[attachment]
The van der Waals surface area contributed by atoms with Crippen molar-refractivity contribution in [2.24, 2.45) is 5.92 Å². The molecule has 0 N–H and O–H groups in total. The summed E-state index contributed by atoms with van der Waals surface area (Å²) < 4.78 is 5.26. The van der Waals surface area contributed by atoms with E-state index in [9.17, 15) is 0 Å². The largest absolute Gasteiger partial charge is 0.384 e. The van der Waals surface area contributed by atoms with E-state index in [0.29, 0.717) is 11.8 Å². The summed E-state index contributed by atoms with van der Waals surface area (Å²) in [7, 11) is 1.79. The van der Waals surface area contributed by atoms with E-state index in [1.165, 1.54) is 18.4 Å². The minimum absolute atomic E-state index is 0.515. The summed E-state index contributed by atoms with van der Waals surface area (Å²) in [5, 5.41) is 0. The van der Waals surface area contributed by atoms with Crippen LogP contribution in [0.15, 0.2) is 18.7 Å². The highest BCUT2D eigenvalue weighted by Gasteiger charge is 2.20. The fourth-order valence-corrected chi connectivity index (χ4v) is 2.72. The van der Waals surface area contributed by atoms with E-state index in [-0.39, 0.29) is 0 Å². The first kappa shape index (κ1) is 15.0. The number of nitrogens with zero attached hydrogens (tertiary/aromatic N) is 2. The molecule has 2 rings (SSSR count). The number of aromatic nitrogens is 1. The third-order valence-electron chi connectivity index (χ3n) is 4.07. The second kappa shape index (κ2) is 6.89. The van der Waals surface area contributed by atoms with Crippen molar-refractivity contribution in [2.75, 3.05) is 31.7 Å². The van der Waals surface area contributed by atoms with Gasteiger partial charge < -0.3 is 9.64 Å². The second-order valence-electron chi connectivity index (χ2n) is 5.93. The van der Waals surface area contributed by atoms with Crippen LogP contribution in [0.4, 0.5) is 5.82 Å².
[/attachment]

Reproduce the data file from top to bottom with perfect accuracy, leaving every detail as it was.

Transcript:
The van der Waals surface area contributed by atoms with Crippen molar-refractivity contribution in [2.24, 2.45) is 5.92 Å². The molecule has 0 N–H and O–H groups in total. The summed E-state index contributed by atoms with van der Waals surface area (Å²) < 4.78 is 5.26. The van der Waals surface area contributed by atoms with E-state index in [9.17, 15) is 0 Å². The largest absolute Gasteiger partial charge is 0.384 e. The van der Waals surface area contributed by atoms with E-state index in [0.29, 0.717) is 11.8 Å². The summed E-state index contributed by atoms with van der Waals surface area (Å²) in [7, 11) is 1.79. The van der Waals surface area contributed by atoms with E-state index in [1.165, 1.54) is 18.4 Å². The minimum absolute atomic E-state index is 0.515. The summed E-state index contributed by atoms with van der Waals surface area (Å²) in [5, 5.41) is 0. The van der Waals surface area contributed by atoms with Crippen LogP contribution in [0.15, 0.2) is 18.7 Å². The highest BCUT2D eigenvalue weighted by Gasteiger charge is 2.20. The fourth-order valence-corrected chi connectivity index (χ4v) is 2.72. The van der Waals surface area contributed by atoms with E-state index in [-0.39, 0.29) is 0 Å². The first kappa shape index (κ1) is 15.0. The number of nitrogens with zero attached hydrogens (tertiary/aromatic N) is 2. The molecule has 2 rings (SSSR count). The number of aromatic nitrogens is 1. The third-order valence-electron chi connectivity index (χ3n) is 4.07. The second kappa shape index (κ2) is 6.89. The van der Waals surface area contributed by atoms with Crippen molar-refractivity contribution in [2.75, 3.05) is 31.7 Å². The van der Waals surface area contributed by atoms with Gasteiger partial charge < -0.3 is 9.64 Å². The second-order valence-electron chi connectivity index (χ2n) is 5.93. The van der Waals surface area contributed by atoms with Crippen LogP contribution in [0.4, 0.5) is 5.82 Å².